Debate Brings Clarity to Gay Marriage Issue

The accepted wisdom in the Capitol has always been that legislative floor speeches never change votes. Maybe. But they do change views.

For example, a 90-minute debate Thursday in the state Senate on a bill to allow same-sex marriages: It changed my view.

Actually, it cleared up my muddled view, which really began shifting eight years ago during a chat at the back of the Senate chamber with then-President Pro Tem Bill Lockyer.


How do you feel about gay marriage? I asked.

“You know,” he replied, “people have so many problems and life’s so short, if letting gays ‘marry’ gives them some joy and happiness, why not? I say let them do it.”

Lockyer later got elected attorney general and now is dutifully defending in court the state’s ban on same-sex marriages. But he hasn’t changed his personal view.

It made sense to me, but I wasn’t ready to go there yet. Certainly, homosexual couples should be entitled to all the protections and privileges of heterosexuals -- call it a “civil union” or “domestic partnership,” a civil right or plain fairness. But calling it a “marriage” could devalue the institution in some minds, especially young people’s, I thought.

Until the Senate debate.

Probably the speech that firmly clicked me into a “yeah, why not?” mode was by Sen. Joe Simitian (D-Palo Alto). He talked about marriage “reinforcing traditional values: accountability, monogamy, commitment, the rule of law ... “

We should be encouraging that as a society, he asserted.

Sen. Gil Cedillo (D-Los Angeles) followed up: “Marriage is a phenomenal institution.... The glue of our society.... By extending it, we strengthen it, not threaten it....

“The threat to marriage today is poverty, discrimination, lack of healthcare ... domestic abuse, child abuse.”

As the compelling debate continued, I kept thinking about what Lockyer had said -- and the people suffering in hurricane hell, the American soldiers being blown up, the gas price gougers. And I wondered why anybody should worry about what we call two people living together in a loving relationship.

There was a lot of talk about God.

My god doesn’t fret about homosexuality, but clearly many people believe that theirs does.

“I don’t believe there’s a member of this chamber who doesn’t ... know that [same-sex marriage] is not the right thing to do,” said Sen. Dennis Hollingsworth (R-Murrieta). “I believe that knowledge comes from a higher power.... That higher power is also the higher power that created the institution of marriage.”

Replied Sen. Debra Bowen (D-Marina del Rey): “I don’t think anyone should claim God as being on their side in this debate.... We are not here to discuss what churches, synagogues ... believe about this. We are here to discuss the laws of California.”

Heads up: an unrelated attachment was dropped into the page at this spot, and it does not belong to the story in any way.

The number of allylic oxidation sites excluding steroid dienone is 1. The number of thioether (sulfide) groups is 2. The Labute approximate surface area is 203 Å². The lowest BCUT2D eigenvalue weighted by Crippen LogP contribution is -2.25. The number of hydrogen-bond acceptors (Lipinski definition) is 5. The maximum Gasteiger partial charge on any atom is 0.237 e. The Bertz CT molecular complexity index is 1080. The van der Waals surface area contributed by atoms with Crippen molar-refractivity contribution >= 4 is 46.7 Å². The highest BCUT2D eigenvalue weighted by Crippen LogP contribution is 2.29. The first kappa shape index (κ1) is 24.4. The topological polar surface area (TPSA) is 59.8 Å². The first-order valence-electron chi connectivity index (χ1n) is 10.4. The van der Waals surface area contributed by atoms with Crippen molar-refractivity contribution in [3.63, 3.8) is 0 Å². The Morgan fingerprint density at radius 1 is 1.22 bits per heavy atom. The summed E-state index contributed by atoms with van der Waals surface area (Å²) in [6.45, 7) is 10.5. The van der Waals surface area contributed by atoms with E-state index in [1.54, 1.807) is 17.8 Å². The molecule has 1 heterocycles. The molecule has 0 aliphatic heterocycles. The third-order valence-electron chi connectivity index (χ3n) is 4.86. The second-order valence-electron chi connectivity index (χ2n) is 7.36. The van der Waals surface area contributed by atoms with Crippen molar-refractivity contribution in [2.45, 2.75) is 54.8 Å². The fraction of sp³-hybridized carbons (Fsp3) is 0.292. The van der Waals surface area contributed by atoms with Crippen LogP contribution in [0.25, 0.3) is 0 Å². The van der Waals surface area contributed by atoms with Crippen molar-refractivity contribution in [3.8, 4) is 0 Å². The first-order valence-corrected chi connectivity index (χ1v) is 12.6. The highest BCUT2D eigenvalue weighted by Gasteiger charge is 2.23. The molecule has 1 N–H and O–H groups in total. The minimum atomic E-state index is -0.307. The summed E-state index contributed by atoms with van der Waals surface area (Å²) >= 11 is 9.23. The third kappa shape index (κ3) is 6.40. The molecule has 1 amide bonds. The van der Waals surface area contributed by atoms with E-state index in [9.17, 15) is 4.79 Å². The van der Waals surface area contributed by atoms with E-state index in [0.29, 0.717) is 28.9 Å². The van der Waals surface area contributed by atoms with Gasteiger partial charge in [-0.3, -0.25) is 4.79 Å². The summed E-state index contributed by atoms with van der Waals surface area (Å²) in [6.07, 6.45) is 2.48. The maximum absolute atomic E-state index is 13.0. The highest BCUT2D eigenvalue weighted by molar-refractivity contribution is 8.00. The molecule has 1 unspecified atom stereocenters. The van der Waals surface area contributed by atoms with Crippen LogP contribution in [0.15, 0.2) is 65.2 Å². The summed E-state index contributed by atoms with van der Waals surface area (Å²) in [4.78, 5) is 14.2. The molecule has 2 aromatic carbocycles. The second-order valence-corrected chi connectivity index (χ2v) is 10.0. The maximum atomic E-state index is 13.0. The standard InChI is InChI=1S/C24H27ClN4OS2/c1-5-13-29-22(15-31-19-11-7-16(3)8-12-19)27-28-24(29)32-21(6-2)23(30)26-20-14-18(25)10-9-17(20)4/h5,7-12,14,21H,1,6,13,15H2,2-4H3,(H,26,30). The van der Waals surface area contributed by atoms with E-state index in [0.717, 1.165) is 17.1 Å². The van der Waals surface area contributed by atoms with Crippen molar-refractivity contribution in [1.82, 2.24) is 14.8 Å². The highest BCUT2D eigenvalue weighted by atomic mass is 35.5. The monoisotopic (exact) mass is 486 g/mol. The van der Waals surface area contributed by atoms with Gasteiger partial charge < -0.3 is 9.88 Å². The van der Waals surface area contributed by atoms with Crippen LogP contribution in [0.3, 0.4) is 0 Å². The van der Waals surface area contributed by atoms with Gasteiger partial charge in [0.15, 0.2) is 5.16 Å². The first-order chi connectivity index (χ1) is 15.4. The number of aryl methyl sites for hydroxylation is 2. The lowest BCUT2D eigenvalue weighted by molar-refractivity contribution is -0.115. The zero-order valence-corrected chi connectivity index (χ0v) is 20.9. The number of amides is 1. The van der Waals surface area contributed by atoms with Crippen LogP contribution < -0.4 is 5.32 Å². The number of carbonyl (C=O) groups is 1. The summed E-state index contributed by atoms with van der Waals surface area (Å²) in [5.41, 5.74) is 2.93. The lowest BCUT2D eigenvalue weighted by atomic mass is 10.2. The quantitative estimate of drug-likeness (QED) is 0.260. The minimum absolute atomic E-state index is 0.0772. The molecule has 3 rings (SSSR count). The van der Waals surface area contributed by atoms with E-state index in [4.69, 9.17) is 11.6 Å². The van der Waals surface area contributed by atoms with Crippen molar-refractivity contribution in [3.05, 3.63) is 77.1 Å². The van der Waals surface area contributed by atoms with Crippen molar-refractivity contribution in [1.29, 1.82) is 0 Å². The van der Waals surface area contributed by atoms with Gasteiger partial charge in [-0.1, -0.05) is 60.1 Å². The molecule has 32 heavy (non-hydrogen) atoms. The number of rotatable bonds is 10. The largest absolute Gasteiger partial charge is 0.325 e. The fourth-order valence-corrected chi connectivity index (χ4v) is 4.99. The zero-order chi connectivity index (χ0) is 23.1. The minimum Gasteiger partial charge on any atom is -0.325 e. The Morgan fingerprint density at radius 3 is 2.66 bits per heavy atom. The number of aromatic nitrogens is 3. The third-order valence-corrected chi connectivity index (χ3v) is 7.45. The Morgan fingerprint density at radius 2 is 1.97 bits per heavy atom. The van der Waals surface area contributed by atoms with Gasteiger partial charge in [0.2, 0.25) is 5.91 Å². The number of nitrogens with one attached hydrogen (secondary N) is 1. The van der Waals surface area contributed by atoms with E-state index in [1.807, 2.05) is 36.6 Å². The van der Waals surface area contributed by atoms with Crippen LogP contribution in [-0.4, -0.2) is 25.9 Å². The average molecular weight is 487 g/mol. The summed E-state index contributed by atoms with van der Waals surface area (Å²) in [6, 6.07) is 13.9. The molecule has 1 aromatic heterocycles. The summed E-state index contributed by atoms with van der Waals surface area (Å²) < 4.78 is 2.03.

The bill would not -- could not -- affect religious rules. Churches still could refuse to recognize a marriage. Catholics know all about that.

Another opposition argument was that marriage’s main purpose is to reproduce.

Homosexuals have every right to enter into civil contracts, said Sen. Tom McClintock (R-Thousand Oaks), “but can’t you see that marriage is a fundamentally different institution? Marriage institutionally exists in nature by which we propagate our species and inculcate our young with values and standards....

“Marriages exist to bring a new child into the world.”

Well, not entirely. There’s also companionship and love. Many happily married couples benefit society without ever propagating. We humans have evolved beyond a hitch-up-to-propagate species.

Two things in particular struck me about the debate.

* Only two of the 15 Republicans stood to make their case against same-sex marriage, although all but one voted against it. I kept waiting for more.

“This has been debated ad nauseam for years,” Senate GOP Leader Dick Ackerman of Irvine told me. “I thought the debate was too long. How many times can you say the same thing? It became like a revival.”

Republicans also have learned to cool the rhetoric on social issues. In past gay rights debates, some have sounded kooky. Once, a lifelong rancher rambled on about gay heifers.

* Practically every female senator -- 11 of 12 -- rose to passionately support the bill. It showed the growing influence of women in an increasingly diverse Legislature.

“Women do understand discrimination,” says Sen. Sheila Kuehl (D-Santa Monica), who 11 years ago became the first openly homosexual legislator. She was the Senate shepherd for the bill, sponsored by gay Assemblyman Mark Leno (D-San Francisco).

The bill barely passed, with 21 Democratic votes. It will be debated this week in the Assembly, where a similar measure was rejected in June.

Leno is short three votes. He’s lobbying nervous lawmakers who plan to run next year for other offices and fear angering voters. It doesn’t help that, even if the bill passes, Gov. Arnold Schwarzenegger is virtually certain to veto the measure.

In 2000, 61% of Californians passed an initiative to recognize only heterosexual marriages. But opposition to same-sex marriage has been weakening. The latest poll by the Public Policy Institute of California shows an even split, 46% to 46%, between voters who favor and oppose same-sex marriage.

Some people’s views are changing, as I can attest.

And momentum from the Senate’s becoming the first legislative body in America to approve same-sex marriage could change votes in the Assembly.

George Skelton writes Monday and Thursday. Reach him at